The Covid-19 pandemic has brought significant disruption and change into our lives. The origins of the virus are still debated to this day, with several absurd theories floating around.
Yet, one of the most widely accepted theories is that this is mother nature’s way of telling us that enough is enough, that humans must stop destroying the earth, which makes The Climate App more important than ever.
A crowdfunding campaign has been set up to raise funds to finish building this revolutionary app, created by NASA research scholar Samuel Naef. On the 12th of September, the campaign hit 35 per cent of its goal from over 150 backers.
The campaign has caught the attention of celebrities such as British Olympic swimmer Max Litchfield and sustainability blogger Eleanor Pritchard. Orsola de Castro, the founder of Fashion Revolution, has also publicly given her support for the app.
The question is, what does The Climate App do? Beyond that, can one app make a difference?
The app is designed for people to track and cut down their carbon emissions. At a glance, it appears that many apps claim to do the same.
The people behind The Climate App, however, have designed it with the community in mind; they believe that with social sharing and positive peer pressure, people are more likely to create long-lasting change to their habits. People can track not only their own but friends’ and families’ emissions too.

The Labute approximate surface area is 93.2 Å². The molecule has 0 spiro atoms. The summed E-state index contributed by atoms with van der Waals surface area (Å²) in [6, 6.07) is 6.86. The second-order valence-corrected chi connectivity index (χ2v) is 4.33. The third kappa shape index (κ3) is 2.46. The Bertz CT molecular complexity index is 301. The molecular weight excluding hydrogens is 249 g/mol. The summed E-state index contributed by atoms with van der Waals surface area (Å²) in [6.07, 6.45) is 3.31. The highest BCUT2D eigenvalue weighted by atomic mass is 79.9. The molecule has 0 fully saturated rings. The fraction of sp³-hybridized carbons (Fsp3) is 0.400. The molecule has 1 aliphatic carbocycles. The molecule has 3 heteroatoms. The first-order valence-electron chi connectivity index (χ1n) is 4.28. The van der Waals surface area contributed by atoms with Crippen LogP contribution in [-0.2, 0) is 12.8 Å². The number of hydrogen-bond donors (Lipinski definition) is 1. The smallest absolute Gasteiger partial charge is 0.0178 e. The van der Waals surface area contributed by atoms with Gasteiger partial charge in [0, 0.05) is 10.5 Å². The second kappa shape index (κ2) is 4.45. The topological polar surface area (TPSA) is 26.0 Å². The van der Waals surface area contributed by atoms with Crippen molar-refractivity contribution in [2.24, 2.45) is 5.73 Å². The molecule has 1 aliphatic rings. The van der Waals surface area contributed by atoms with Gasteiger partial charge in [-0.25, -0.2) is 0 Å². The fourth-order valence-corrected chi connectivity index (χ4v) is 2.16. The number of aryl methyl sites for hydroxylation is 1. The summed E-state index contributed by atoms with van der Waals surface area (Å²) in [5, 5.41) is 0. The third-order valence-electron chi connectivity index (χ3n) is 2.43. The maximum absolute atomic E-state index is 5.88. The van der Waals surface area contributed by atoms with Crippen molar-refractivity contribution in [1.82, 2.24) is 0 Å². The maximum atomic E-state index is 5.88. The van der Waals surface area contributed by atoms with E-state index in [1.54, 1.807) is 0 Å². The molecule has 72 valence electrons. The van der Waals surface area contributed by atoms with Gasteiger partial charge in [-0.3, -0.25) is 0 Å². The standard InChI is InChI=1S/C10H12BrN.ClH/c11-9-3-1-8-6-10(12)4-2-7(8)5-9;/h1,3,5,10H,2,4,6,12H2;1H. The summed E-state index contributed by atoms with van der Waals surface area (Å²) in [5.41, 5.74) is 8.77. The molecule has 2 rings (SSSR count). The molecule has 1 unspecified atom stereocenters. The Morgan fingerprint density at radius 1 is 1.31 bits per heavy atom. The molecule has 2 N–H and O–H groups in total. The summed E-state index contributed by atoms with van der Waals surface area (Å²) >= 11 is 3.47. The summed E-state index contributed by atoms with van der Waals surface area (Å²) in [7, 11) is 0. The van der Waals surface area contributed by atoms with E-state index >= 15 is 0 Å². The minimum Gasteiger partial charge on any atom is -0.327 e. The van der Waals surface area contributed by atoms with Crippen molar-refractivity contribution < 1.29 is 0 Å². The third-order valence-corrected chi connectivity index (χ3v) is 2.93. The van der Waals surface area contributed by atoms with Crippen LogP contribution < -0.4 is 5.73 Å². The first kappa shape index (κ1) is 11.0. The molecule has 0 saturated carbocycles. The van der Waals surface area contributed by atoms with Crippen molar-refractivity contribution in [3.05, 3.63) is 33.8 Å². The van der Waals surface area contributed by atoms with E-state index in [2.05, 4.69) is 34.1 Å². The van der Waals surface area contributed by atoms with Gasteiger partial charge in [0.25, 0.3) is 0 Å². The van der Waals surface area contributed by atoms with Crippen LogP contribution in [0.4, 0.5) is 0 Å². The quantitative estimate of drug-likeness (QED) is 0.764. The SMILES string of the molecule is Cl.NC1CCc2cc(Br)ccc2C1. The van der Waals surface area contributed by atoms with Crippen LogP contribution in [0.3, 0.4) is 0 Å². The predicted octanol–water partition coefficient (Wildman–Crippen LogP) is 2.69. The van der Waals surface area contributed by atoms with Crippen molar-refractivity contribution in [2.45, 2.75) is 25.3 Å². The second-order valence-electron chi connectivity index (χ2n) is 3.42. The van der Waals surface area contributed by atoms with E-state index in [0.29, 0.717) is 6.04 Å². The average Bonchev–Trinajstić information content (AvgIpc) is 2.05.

Additionally, after the app calculates one’s average baseline emission, it sets a monthly target aiming to decrease this by 7.6 per cent: this is how much people need to decrease their carbon footprint by yearly to meet the 2030 1.5 degrees warming goal.
In their own words, The Climate App says to think of the app as a combination between “Strava, Duolingo and Instagram, but for protecting the planet”.
Indeed, there is no secret that students are faced with peer pressure daily, so The Climate App’s aim of positive reinforcement has the potential to be a great success among young people.
Young people are bombarded with pressures from social media outlets such as Facebook and Twitter on a regular basis, often feeling worse after their daily newsfeed scroll.
Yet, The Climate Change App offering small bits of encouragement to do one’s bit for the world may leave many young folks feeling better about themselves and the world around them.
The team behind the ground-breaking app are a diverse group, from NASA scientists to Sky employees, and even a recent graduate from the University of Birmingham. Holly is one of the app’s community builders and is deeply enthusiastic about the app’s launch.
Judging from media coverage of the issue, the climate change movement is fronted by young people, many of whom are inspired by sixteen-year-old Swedish activist Greta Thunberg, who began striking for climate action in August of 2018.
Not long after, Extinction Rebellion was founded and now have members across the world. Though some do like to joke about student obsessions with oat milk lattes and vegan burgers, the effects of these lifestyle changes have been proven to significantly reduce our carbon footprint.
There has also been significant discussion around the discrepancy between the carbon emissions emitted in first and third world countries. The USA is second only behind China, yet with just a fraction of the population.
Perhaps, apps such as The Climate App will help those in more privileged positions to actively do something about it.
Image: The Climate App